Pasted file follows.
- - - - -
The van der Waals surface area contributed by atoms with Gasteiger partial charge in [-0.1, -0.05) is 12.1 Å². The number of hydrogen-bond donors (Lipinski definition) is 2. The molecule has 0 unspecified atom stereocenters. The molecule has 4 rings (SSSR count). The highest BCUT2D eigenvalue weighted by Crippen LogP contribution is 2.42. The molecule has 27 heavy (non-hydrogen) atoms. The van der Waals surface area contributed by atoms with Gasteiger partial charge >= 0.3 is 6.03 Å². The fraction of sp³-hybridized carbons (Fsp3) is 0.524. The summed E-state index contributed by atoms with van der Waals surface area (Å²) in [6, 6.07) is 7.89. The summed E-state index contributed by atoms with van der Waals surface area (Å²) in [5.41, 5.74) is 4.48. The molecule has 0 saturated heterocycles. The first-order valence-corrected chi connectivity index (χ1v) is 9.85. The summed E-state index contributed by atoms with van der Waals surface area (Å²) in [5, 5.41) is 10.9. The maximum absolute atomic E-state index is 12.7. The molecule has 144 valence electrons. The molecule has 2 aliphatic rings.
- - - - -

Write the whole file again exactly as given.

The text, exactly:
The van der Waals surface area contributed by atoms with Gasteiger partial charge in [-0.1, -0.05) is 12.1 Å². The number of hydrogen-bond donors (Lipinski definition) is 2. The molecule has 0 unspecified atom stereocenters. The molecule has 4 rings (SSSR count). The highest BCUT2D eigenvalue weighted by Crippen LogP contribution is 2.42. The molecule has 27 heavy (non-hydrogen) atoms. The van der Waals surface area contributed by atoms with Gasteiger partial charge >= 0.3 is 6.03 Å². The fraction of sp³-hybridized carbons (Fsp3) is 0.524. The summed E-state index contributed by atoms with van der Waals surface area (Å²) in [6, 6.07) is 7.89. The summed E-state index contributed by atoms with van der Waals surface area (Å²) in [5.41, 5.74) is 4.48. The molecule has 0 saturated heterocycles. The first-order valence-corrected chi connectivity index (χ1v) is 9.85. The summed E-state index contributed by atoms with van der Waals surface area (Å²) in [5, 5.41) is 10.9. The maximum absolute atomic E-state index is 12.7. The molecule has 144 valence electrons. The molecule has 2 aliphatic rings.